Plans to erect a block of apartments about 200 metres from the Ggantija Temples, a megalithic temple complex and UNESCO World Heritage located on the Gozo island of the Maltese archipelago, have sparked protests from the locals and British archaeologists, The Times reports.
According to the newspaper, numerous complaints have already been sent to the Maltese planning authority, with protesters complaining that the structures would "block the sight lines from the temple" while "unexcavated remains" at the site may be imperilled by the construction of an underground garage.
"This temple was older for Pericles than Pericles is for us," said Simon Stoddart, an archaeology professor at Cambridge University. "To build flats 200 yards from it is a tragedy and a sign of pure greed."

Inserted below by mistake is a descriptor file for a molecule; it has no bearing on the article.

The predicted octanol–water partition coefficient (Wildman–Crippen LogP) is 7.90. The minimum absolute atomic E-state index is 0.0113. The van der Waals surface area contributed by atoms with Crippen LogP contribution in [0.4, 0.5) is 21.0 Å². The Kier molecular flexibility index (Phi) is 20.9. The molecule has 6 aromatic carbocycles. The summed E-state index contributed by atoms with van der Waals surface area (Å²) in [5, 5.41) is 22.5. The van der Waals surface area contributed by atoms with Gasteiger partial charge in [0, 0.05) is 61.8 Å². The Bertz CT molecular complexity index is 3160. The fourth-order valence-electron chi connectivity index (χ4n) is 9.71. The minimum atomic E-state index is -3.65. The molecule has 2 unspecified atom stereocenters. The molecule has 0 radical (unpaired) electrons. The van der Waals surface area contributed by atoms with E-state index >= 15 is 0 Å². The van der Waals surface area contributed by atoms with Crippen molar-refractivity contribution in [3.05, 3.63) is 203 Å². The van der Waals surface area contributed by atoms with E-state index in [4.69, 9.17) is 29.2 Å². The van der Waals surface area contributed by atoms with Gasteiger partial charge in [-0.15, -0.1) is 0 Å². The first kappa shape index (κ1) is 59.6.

Speaking to The Times of Malta, Stoddart insisted that "not only would the proposed development be roughly the same height above sea level as Ġgantija but the deep nutritious soil deposits around the front of the development will be utterly destroyed."
"Of course, before we look we cannot tell but such a development would most likely result in the loss of invaluable archaeological information. Based on what we’ve found in the surrounding areas, we’ve looked at how society in Xagħra thrived and declined by looking at pollen and soil isotopes as well as animal and human DNA," he said. "On the other side of the circle we’ve seen incredible deposits lying just under the ground. The whole plateau is rich with such material and should be protected."
The archaeologist also noted that he would be "equally up in arms" if such development were to be proposed close to a site like Stonehenge.
"National monuments can be threatened by economic development, which is a shame. We have to find a healthy balance that preserves the integrity of both," he stated.